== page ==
Does Jon Jones deserve a title shot when he returns? Please tell us below. | Photo: Dave Mandel/Sherdog.com
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Ever since Daniel Cormier fought his heart out in an intense battle with Alexander Gustafsson at UFC 192 on Oct. 3, the conversation has shifted to the return of Jon Jones; and ever since Cormier claimed the title that was stripped from “Bones” at UFC 187, Jones’ shadow has loomed large over “DC” as the MMA world awaits the lifting of his suspension. Then and only then will we know the true identity of the light heavyweight king.
Here’s the problem: Jones does not deserve an immediate title shot upon his return. Even though he never officially lost the 205-pound championship in competition, he squandered it through indiscretions outside the Octagon and was punished. In my opinion, the punishment will not be complete if Jones gets to come back after one year and jump right into the title picture.
It is no secret that Jones will regain his spot atop the fictional pound-for-pound list whenever he comes back. However, because he was stripped of the title, he should not be allowed to just waltz back into the cage to reclaim it. If he does, he won’t necessarily feel like he had to win back anything. He’ll just be back in the Octagon engaging in a rematch with a guy he already beat for a title he never lost. Mentally, that will not feel like punishment. In Jones’ mind, it might be a mere formality. Considering the fact that the champion does not come to the Octagon with the title, he won’t have that visual feeling like he lost it; and even though Bruce Buffer will recognize Cormier as the “reigning, defending, undisputed UFC light heavyweight champion,” nothing there will really suggest that Jones is fighting to regain the title rather than just facing “DC” again.
Cormier should get a well-deserved break from fighting. On the “Anik and Florian” podcast, he reminded everyone that he has faced the toughest competition possible -- Jones, Gustafsson and Anthony Johnson -- at 205 pounds in less than a calendar year and has fought seven times in two years, all in his mid-30s. You’d be hard pressed to find many other fighters who undertook such a schedule, aside from Robbie Lawler during his recent tear at 170 pounds and the young Jones who steamrolled through the light heavyweight division a few years ago. To ask Cormier to jump right back in the cage because Jones is ready to fight is unfair. Instead, if and when Jones does get reinstated, he should be booked opposite one of two fighters in a title eliminator: Johnson or Gustafsson.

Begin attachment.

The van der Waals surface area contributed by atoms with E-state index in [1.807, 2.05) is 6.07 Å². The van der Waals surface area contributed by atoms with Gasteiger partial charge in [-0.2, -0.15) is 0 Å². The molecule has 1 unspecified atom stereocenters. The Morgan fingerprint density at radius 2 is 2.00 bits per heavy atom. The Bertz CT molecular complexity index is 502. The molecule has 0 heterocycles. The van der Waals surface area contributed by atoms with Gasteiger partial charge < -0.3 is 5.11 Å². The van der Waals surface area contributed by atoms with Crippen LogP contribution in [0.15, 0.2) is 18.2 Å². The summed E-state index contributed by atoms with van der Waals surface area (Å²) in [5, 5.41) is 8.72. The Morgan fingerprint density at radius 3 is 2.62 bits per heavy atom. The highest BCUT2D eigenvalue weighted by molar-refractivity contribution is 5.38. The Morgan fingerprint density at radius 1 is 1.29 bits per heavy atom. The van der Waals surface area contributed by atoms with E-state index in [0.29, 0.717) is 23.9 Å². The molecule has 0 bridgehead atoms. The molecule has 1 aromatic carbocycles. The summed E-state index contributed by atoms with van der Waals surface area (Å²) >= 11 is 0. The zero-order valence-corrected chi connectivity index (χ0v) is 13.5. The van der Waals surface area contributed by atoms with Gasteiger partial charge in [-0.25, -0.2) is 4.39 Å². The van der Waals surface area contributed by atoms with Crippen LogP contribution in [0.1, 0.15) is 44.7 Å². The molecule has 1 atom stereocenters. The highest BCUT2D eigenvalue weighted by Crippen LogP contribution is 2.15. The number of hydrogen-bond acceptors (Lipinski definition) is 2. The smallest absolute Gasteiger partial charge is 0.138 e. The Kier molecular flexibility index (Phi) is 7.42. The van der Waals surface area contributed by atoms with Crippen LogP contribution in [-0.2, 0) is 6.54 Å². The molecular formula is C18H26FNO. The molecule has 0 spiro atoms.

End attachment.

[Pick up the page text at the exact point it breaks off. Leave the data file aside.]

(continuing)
With Cormier taking some time off to heal, Jones should be required to face either the fighter that pushed him to the limit (Gustafsson) or the man against whom he was supposed to defend his title prior to being suspended (Johnson). Neither option seems farfetched.
“Bones” could find redemption against Gustafsson. Even though the Swede is 1-3 over his last four fights, he could easily have gone 3-1 had a few things broken his way. However, it was his eyebrow-raising performance against Jones at UFC 165 two years ago that really put him on the map. Who doesn’t want to see another five rounds of violence between those two? Stylistically and physically, Gustafsson proved to be a nightmare matchup for Jones and required him to dig deep to pull out a victory. Why shouldn’t he have to do it again? After all, he was scheduled to rematch Gustafsson for the title in September 2014 before the Swede suffered a knee injury that forced him to withdraw. Moreover, beating Jones looks like the only legitimate way for Gustafsson to get another shot at Cormier.
On the other side is Johnson, who was slated to meet Jones at UFC 187 before the champion was suspended and relieved of his title. Johnson wound up getting choked out by Cormier, but no one could argue with his being put in Jones’ path now. He torched Gustafsson in one round at UFC on Fox 14 in January, and his size and power are formidable challenges for anyone in the division, including Jones.
Did I mention that Johnson and Gustafsson are ranked No. 1 and No. 2 in the current UFC light heavyweight rankings? Cormier has beaten them both and under the plan I’ve outlined would likely be staring at a showdown with the much-improved and third-ranked Ryan Bader once he returns from a well-deserved vacation.
If you want to properly set the stage for a Cormier-Jones rematch at UFC 200, force “Bones” to get past one of the top two contenders. Don’t just gift him a title shot after all the issues he ran into outside the cage. He is never going to learn lessons that way. Make him earn it.
Andreas Hale is a content producer for Jay Z’s LifeandTimes.com and editor-in-chief of PremierWuzHere.com, as well as a frequent Sherdog.com columnist. Check out his archive here.